# LTSpice capacitor network simulation question

Below is a circuit build in LTSpice. It is capacitor network simulation.

What is of interest to me is the voltage at node N005. A voltage controlled switch rises the voltage of node N003 to 29.42 Volt as expected from voltage source V1.

In a series capacitor network the voltage is highest at the least capacitance value according to formular:

Vc1 = Q / C1
Vc4 = Q / C4

Vtotal = Vc1 + Vc4.

However, node N005 stays at zero (2 mV) all the time. I would expect a higher voltage at N0005. Even using non ideal capacitors does not change this behaviour. Can you give me a hint why this occurs? Measuring at a real lab experiment shows 26.5 volt at N0005.

• I would try bypassing C4 with something large (10 Meg) as LTSpice sometimes has issues with DC biasing. Your ground node looks attached, but is it? Dec 4, 2018 at 14:35
• Are you sure N003 produced 29.42 volts? Dec 4, 2018 at 14:35
• Ground node is attached, I put it now some distance of the lower line and made a new connection to it but behaviour stays the same. Putting 10meg parallel to c4 doesnt change the voltage level but produces ripples on voltage of c4. N003 produces 29.42 Volts. Dec 4, 2018 at 14:38
• You might try adding a ground connection to the V2 circuit. In an ideal world it wouldn't matter, but SPICE really likes to have a path to ground for everything. Dec 4, 2018 at 14:40
• Changes nothing in circuit behaviour. Dec 4, 2018 at 14:42

The net N005 is a floating net, that means it does not have a connection to the rest of the circuit. Imagine that a charge was present on that net, it would be trapped and cannot leave!

In a simulator capacitors can be ideal meaning that the have an infinitely good isolation. For the circuit simulator it will then be a challenge to determine which capacitor is charged, C1, C4 or both have a charge?

To prevent this the circuit simulator can (temporarily) add a very high value resistor (like 1000 Mohm) to the circuit to help it find a solution. That can explain why you see the 2 mV, net N005 is pulled down by this resistor which the simulator added.

On your bench things are very different. Capacitors are not ideal and have leakage. Obviously the 100 uF capacitor leaks a lot more than the 10 uF one and that pulls the voltage at N005 up and you measure 26.5 V.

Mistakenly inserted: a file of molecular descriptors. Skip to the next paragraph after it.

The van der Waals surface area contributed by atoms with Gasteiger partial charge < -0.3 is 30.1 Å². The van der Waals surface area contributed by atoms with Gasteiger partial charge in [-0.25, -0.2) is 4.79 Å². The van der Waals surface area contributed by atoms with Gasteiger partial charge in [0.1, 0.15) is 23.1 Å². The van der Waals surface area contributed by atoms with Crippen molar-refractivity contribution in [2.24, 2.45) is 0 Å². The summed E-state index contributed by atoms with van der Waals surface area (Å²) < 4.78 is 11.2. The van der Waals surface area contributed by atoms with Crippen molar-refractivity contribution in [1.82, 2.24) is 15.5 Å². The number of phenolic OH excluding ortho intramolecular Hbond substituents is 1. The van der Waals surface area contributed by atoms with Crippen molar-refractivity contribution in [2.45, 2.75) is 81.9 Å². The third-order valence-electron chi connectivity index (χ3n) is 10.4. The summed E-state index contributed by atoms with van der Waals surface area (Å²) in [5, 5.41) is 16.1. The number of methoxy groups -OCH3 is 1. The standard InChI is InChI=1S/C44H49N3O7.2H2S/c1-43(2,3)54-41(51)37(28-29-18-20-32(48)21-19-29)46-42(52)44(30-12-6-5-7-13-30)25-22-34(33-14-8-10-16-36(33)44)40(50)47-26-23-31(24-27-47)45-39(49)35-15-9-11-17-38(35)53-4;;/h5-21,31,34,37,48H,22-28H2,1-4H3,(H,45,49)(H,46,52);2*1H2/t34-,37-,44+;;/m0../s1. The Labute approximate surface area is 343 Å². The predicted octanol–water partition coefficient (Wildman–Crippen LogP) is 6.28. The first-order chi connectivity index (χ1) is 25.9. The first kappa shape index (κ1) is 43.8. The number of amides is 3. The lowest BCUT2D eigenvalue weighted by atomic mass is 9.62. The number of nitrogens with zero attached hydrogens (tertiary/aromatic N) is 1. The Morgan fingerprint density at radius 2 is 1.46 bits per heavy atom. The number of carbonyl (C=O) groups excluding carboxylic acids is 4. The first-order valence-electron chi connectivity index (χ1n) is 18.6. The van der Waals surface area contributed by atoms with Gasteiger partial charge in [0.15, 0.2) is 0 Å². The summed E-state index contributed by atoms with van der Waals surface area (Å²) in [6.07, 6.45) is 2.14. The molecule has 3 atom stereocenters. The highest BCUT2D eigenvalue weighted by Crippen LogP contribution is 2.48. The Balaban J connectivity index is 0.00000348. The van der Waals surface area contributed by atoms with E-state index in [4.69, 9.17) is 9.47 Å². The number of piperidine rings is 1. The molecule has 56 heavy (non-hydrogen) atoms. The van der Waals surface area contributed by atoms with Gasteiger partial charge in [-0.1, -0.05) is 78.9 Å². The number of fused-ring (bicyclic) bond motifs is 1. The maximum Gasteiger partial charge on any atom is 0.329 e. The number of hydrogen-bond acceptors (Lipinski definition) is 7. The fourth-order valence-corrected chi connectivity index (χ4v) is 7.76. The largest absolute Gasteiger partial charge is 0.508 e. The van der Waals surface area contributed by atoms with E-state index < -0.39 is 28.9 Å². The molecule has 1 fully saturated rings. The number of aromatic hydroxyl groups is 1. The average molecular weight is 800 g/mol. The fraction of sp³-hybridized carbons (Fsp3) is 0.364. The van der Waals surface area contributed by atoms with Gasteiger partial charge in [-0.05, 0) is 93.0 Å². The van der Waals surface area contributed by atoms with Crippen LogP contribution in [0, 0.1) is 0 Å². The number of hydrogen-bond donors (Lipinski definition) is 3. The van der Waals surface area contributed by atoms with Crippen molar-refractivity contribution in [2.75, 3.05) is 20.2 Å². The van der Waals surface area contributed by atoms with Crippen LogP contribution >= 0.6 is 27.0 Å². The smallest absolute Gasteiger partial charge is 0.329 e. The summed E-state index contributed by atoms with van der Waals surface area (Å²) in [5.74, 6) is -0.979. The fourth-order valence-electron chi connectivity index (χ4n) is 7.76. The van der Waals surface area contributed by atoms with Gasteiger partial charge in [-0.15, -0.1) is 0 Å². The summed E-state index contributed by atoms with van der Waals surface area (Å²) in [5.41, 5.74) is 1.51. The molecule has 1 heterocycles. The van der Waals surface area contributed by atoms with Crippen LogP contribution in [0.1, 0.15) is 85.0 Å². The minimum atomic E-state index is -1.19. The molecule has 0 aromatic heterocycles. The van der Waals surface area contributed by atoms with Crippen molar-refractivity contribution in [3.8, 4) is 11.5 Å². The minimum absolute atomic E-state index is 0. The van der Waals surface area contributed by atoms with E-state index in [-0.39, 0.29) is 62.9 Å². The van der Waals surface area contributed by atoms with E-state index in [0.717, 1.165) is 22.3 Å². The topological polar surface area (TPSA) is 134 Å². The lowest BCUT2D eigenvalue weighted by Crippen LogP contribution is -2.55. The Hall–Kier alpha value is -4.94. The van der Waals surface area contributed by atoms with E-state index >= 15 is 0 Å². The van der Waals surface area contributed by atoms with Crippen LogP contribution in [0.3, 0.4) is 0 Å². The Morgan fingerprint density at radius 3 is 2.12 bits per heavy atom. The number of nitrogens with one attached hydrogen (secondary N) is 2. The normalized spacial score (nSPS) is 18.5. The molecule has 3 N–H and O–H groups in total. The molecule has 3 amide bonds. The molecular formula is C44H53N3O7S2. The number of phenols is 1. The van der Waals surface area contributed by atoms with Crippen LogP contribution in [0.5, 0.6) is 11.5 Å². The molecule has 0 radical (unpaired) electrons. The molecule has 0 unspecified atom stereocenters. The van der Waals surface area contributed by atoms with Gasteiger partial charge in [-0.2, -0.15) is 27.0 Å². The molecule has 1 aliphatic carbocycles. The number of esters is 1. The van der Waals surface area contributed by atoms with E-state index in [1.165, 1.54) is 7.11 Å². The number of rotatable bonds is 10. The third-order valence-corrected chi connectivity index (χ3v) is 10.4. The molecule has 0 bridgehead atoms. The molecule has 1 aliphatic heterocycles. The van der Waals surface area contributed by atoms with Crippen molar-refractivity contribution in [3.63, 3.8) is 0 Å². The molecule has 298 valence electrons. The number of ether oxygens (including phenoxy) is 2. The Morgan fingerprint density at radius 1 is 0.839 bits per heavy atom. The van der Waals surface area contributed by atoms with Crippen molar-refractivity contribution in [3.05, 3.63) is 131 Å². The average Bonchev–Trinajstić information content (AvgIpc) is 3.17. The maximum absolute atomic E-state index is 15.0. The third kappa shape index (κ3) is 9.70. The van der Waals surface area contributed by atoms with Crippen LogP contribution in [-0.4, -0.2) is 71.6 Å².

If you measure with a normal voltmeter, realize that it has a 10 Mohm input impedance, that can cause a current to flow in the same order of magnitude as the leakage currents of the capacitors. That means your meter influences the voltages you're trying to measure.

• But charge doesn't need to leave N005, does it? We just expect charge to move back and forth between the bottom plate of C1 and the top plate of C4 as a voltage is applied. Dec 4, 2018 at 14:46
• Yes I see that putting the voltmeter across C4 shows 26.5 for an instance and the voltage starts declining. So in other words only leakage current in non ideal capacitor are the source for the appearing of 26.5 volts an N0005? Dec 4, 2018 at 14:56
• @ElliotAlderson What you write is correct for the simulated situation, however a circuit simulator does not know what charge it should start with. Circuit simulators generally start with solving the circuit for DC so leaving out all capacitors. That results in N005 floating so the simulator cannot determine the voltage, so it adds a "gmin" which is a very high value resistor to ground. Dec 4, 2018 at 14:57
• only leakage current in non ideal capacitor are the source for the appearing of 26.5 volts an N0005 Yes, that is correct. And that's why experienced EEs never use capacitors in series without resistors in parallel to define a proper DC voltage. Now the voltages across the caps depend on leakage which is very unpredictable. Dec 4, 2018 at 15:00

The issue is that the switch has a finite off resistance. When you start the simulation, V1 is already live, and has charged the caps up, in some fashion that doesn't seem to be well defined. Looking at the current through R1 shows this - the transfer of charge that would result in the divider effect of the different capacitances doesn't occur.

If you add the startup condition, which sets everything to zero until the simulation starts, you get the expected behavior.